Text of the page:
Nina Stemme’s shelves may buckle under the weight of the accolades she has received in recent years. Swedish Woman of the Year, the Opera News Award, the City of Stockholm Honorary Prize, Gramophone awards and many more have all winged their way to her. And no wonder, for Stemme, 51, has become probably the greatest Wagnerian soprano of our day, rather to her own surprise.
Now she is back in London to sing at the Proms. On 30 August she takes the title role in Richard Strauss’s opera Salome, with the Orchestra of the Deutsche Oper Berlin conducted by Donald Runnicles – a concert prime among events marking the 150th anniversary of the composer’s birth.
Stemme can hold her audience rapt with her all-giving stage presence and a voice that boasts a focused, sonic beauty virtually limitless in colour and nuance, yet extraordinarily pure.
As Brünnhilde in Wagner’s Ring cycle at last summer’s Proms, conducted by Daniel Barenboim, she had London at her feet. One critic commented that her final scene in Götterdämmerung “flooded out into the auditorium in an unending stream of perfection. No one who heard it will ever forget it.” How did it feel to her? “I had to use my breath, but it was breathtaking,” she quips. “But I don’t have words to describe it, because it is music, and no expression is imaginative enough.”
Offstage, nothing about Stemme hints at the blazing Valkyrie she can become in performance. Her feet are firmly planted on solid Scandinavian earth. She prioritises, when possible, time at home with her family – her husband, Bengt Gomér, is a stage designer and they have three children, the eldest now 20 – and she appreciates her ever-increasing fame with humility.
“I feel extremely happy, proud, humbled and honoured,” she says of all those awards. “Sweden is a great exporter of hip-hop, rap, rock and pop, but we do have a few good opera singers too! I’m just glad that what we do has a chance to be recognised. But that’s not why I sing. I am driven by something else.”
Stemme took some time to settle on her vocation. At first she balanced studies in business and economics in her native Stockholm, working in her parents’ business consultancy, playing the viola and developing her voice at the Stockholm Operastudio. It was only at 27, after making her debut as Cherubino in Mozart’s Le Nozze di Figaro, that she decided to commit to singing and auditioned for the University College of Opera in Stockholm. After that, it was all or nothing.
Winning Plácido Domingo’s first Operalia competition in 1993 launched her in earnest, but the ensuing journey has proved far bigger than she anticipated. Even when she first sang Wagner’s Tristan und Isolde, at Glyndebourne in 2003, she was convinced that she would never have the right voice for Brünnhilde.
“I absolutely believed it at the time,” Stemme laughs. “But then my voice grew and there’s nothing you can do about it. You just have to get on the train and travel with it, trying to develop and sustain your technique. For me, it’s a dream situation, but it’s not something I ever aimed for. I always promised myself that I would be happy with the roles I was singing and that I would try to deepen my interpretations as much as possible.” That principle has not changed, though the roles have.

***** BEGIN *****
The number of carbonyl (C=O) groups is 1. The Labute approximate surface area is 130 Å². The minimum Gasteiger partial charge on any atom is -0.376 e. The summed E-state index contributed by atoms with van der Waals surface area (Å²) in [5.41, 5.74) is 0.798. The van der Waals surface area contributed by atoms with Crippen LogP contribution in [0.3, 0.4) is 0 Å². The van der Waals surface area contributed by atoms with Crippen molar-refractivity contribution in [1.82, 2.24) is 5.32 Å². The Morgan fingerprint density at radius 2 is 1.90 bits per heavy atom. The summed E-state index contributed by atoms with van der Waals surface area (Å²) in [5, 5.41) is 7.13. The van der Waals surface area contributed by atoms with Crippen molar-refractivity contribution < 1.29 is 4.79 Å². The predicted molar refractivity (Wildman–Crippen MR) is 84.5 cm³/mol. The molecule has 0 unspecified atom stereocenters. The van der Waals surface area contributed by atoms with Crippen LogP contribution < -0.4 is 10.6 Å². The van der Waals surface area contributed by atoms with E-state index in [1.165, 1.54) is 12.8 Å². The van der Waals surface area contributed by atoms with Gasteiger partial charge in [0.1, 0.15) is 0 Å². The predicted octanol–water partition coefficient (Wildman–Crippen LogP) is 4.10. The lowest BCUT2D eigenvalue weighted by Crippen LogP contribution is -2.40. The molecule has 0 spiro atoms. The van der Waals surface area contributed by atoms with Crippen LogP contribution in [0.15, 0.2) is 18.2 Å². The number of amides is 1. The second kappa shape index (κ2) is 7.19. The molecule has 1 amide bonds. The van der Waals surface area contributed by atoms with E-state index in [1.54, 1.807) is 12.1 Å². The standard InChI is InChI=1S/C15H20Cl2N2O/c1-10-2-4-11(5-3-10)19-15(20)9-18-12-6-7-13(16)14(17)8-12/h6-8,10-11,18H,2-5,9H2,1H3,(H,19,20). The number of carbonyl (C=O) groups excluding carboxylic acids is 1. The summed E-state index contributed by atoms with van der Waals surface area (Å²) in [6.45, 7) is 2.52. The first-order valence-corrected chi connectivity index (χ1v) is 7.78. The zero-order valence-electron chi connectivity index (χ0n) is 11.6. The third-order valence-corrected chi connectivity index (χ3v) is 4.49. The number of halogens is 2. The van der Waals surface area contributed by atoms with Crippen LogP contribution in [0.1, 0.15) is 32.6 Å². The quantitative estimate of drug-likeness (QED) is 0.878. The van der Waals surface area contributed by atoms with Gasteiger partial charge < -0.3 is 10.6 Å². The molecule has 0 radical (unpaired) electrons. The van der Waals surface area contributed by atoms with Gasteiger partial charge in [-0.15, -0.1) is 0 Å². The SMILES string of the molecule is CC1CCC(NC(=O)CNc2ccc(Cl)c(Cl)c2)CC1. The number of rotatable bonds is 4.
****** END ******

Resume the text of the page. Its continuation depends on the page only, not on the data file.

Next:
Next season sees her return as Isolde at the Royal Opera House in December (a revival of Christof Loy’s Bergmanesque production with revised design), plus appearances around the world in Puccini’s La Fanciulla del West and Turandot, Leonora in Beethoven’s Fidelio and her debut as Strauss’s Elektra.
Those are some of opera’s most powerful female characters – but the intuitive and deeply intelligent Stemme enjoys exploring their vulnerabilities. “I always go for their more human sides,” she says. “Their power is already in the music, so I feel my task is to find the weaknesses with which you can really identify.”
Salome is no exception. Based on the play by Oscar Wilde and hugely scandalous in its time for its violent, erotic atmosphere, the opera offers her enormous challenges. “For me, it’s the journey of a young teenager who’s just discovering womanhood and sex, and is a terribly spoilt child who won’t take no for an answer,” Stemme says. “Nobody has really given her a ‘no’ in her dysfunctional family. We don’t see much of this family, but they are present in her mind, in the colours of the music she sings.”
In the devastating final scene Salome kisses the severed head of John the Baptist. “This is the first time that she confronts herself with her inner emotions; this is where she discovers what love could have been,” Stemme says. “She knows she’s about to be killed – she cannot live on with this lie. It is such a challenge to match the orchestration with your voice when the organ comes in and the whole world, for her, turns into music. Now she really understands what is worth living for. I find it tragic, and worth living for, and worth dying for as well.”
‘Salome’, Royal Albert Hall, London SW7 (0845 401 5040) 30 AugustReuse content